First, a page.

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Oklahoma Family Tree Stories

This beautiful sculpture of three redbud trees is located just outside the Eleanor and John Kirkpatrick Research Center in the Oklahoma History Center. Each leaf of the Oklahoma Family Tree memorializes an Oklahoma family with the family surname, first name(s), and the town or county where they lived. In addition, a short family history is preserved in the digital family history book at the base of the tree. Sponsoring a leaf is a special way to recognize your family history and benefit future generations at the same time. To find out how to honor your own family with a leaf visit the Oklahoma Family Tree Project page.

Bynum Family

Family Tree Leaf
Bynum, James H.
Indianola, Pittsburg County

James H. Bynum was born on January 7, 1870, in Jackson County, Alabama. His family surname has its historical roots in the early seventeenth century and the settlement of Jamestown, Virginia. John Bynum was first listed in 1662 in the records of Surrey County, Virginia.

John Bynum's descendants lived in Virginia until 1752. Like many families whose younger sons longed for frontier adventure, John's son, William, moved to North Carolina and then South Carolina, where he settled in 1791. William's son and James H. Bynum's great-grandson, Isaac, moved to Alabama, where his son, Isaac Newton, was born in 1842. Isaac Newton Bynum later married Cynthia Potter.

In the fall of 1889, their son, James Bynum, moved to Indian Territory and began a farming operation. In 1890 James started a small general merchandise business with an Alabama friend, Albert S. Cornelison, in the newly settled town of Indianola. Initially, Indianola's four businesses included two general merchandise and dry goods stores, a combined wagonyard and blacksmith shop, and a cotton gin. By 1874 James's uncle was living in the area. On July 2, 1893, James married Anna Decker, the daughter of Anderson and Margaret Decker.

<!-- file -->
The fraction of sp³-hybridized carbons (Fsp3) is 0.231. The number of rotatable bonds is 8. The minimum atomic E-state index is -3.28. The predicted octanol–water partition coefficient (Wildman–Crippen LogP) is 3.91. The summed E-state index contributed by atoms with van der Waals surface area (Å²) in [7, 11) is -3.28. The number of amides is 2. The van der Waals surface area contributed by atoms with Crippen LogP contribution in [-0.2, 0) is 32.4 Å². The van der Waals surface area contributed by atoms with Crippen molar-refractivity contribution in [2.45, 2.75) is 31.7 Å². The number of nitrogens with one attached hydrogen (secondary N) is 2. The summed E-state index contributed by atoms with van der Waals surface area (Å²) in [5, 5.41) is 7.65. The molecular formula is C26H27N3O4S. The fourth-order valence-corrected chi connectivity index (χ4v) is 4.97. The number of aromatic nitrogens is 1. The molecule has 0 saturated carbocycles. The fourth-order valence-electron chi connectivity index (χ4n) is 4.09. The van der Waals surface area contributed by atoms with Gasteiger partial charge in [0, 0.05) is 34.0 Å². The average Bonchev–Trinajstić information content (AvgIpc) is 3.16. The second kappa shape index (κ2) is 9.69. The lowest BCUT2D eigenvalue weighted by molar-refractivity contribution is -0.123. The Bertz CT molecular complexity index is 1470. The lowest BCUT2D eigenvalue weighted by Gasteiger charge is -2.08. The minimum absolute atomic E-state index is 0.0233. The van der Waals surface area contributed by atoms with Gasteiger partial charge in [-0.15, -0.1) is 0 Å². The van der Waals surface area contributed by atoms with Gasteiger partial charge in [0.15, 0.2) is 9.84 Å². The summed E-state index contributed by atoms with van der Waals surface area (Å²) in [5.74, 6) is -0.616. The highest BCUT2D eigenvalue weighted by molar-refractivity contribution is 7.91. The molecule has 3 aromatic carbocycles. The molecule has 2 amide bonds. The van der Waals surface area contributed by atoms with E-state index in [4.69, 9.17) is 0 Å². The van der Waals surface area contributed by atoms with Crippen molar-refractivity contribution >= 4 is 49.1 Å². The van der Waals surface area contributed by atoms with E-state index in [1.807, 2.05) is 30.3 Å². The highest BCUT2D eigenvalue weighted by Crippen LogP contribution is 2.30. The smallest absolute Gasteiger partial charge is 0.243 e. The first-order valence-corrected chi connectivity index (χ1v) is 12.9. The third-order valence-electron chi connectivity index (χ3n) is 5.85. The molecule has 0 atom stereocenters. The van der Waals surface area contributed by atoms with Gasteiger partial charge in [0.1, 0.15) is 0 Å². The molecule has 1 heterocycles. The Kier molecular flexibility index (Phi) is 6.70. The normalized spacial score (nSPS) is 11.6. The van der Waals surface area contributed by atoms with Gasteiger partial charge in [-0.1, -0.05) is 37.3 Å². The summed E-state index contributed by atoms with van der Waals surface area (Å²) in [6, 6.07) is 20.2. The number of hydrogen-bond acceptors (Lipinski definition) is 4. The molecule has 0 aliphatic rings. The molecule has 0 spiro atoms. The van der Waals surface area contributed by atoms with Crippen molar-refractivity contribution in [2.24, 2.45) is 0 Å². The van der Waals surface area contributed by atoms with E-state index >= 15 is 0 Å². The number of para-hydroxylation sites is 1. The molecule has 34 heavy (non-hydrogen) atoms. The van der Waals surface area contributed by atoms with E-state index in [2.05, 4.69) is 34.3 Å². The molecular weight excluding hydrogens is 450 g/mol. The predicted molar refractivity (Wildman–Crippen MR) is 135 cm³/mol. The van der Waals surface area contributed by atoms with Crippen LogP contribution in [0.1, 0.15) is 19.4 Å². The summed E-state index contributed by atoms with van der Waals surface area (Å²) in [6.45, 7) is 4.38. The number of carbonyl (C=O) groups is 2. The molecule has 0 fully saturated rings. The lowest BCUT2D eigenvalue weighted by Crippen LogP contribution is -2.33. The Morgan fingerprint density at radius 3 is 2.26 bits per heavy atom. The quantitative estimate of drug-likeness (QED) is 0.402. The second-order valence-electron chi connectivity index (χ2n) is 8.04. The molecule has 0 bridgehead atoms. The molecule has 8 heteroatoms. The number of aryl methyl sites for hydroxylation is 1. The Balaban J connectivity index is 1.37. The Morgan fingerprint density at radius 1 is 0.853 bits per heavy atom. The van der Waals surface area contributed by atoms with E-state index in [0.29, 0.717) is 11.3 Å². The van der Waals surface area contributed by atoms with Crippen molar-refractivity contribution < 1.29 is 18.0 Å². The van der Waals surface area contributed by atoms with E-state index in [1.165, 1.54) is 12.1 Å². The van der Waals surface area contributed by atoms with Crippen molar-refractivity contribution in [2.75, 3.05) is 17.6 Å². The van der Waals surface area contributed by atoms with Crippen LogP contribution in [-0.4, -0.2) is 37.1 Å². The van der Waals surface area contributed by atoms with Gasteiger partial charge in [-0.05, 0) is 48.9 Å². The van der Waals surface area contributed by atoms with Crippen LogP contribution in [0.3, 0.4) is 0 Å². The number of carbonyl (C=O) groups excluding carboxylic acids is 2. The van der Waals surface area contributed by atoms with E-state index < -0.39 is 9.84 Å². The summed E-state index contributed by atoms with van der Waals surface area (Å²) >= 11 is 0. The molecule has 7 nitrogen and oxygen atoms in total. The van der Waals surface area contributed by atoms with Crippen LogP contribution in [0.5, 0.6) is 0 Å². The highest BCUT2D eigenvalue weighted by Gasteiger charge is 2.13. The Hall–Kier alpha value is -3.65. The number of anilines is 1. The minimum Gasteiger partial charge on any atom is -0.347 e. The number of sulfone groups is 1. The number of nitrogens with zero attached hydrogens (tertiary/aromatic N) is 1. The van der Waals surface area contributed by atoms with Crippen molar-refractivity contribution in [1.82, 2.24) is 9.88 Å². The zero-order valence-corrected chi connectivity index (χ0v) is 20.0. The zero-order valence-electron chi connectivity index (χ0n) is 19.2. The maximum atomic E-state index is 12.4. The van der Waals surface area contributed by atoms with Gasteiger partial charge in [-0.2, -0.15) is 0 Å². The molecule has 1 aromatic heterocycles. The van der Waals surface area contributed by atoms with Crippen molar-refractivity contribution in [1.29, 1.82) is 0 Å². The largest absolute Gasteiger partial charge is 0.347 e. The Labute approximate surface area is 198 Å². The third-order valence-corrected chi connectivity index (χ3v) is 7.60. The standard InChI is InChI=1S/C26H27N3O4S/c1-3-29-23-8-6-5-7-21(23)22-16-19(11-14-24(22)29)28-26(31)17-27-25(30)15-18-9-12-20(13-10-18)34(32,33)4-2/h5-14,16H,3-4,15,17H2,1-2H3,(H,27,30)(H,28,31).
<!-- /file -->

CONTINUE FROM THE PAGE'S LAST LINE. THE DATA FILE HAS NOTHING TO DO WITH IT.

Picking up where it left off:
In 1901 the Fort Smith and Western Railroad opened a line a mile north of the old town. The town moved to the new location, and James's merchandise business continued to expand. James served as Indianola's first postmaster and president of the Valley State Bank. He also operated a large general merchandise store and cotton gin and owned extensive farmland. He built a house in the new town in 1903. His mother-in-law lived with James and Anna until 1912, as her husband had died in 1902.

James's and Anna's first son, Fred, was born on March 23, 1894. He married Pearl McKnight and had one son, James, who died in 1934. Their second son, Elmer, was born on January 9, 1896. Elmer married Grace Dunagan and had one daughter, Anita Bynum, who married Robert Smith (a descendant of the Cherokee Watie-Boudinot family). Anita and Robert had one daughter, Suzanne, who married Marc Hirrel. James's and Anna's third son, Roy V. Sr., was born on June 26, 1903. He married Ola Dixon, and they had one daughter, Gwendolyn, who married Robert T. Hurst. Robert's father, Thurman, was a Chief Justice of the Oklahoma Supreme Court. Gwendolyn and Robert had one daughter, Sharon, who married Brad Nelson. Roy had one son, Roy V. Jr. After the death of their father in 1922, Fred ran the general merchandise store, Elmer operated the cotton gin, and Roy managed the farm.

The Bynum family home, along with related outbuildings, including a smokehouse, washhouse, carriage house, pump house, cellar (circa 1903), and a barn built in 1923, are part of the Bynum-Choate Museum. The Choate House, built in 1867, was moved from Choate Prairie. In 1854 the Choate Family moved from Mississippi. George Washington Choate, who built the house, was sheriff of Tobucksy County in the Choctaw Nation. He also served as a judge and was the last president of the Choctaw Senate. The Choate House was placed on the National Register of Historic Places. One of its rooms is furnished as it would have been in 1887; another room contains furnishings from about 1907. The barn houses a turn-of-the-century classroom, post office, telephone switchboard, railroad station bench, and items from a general store. An upstairs room is furnished to resemble an early Masonic temple.

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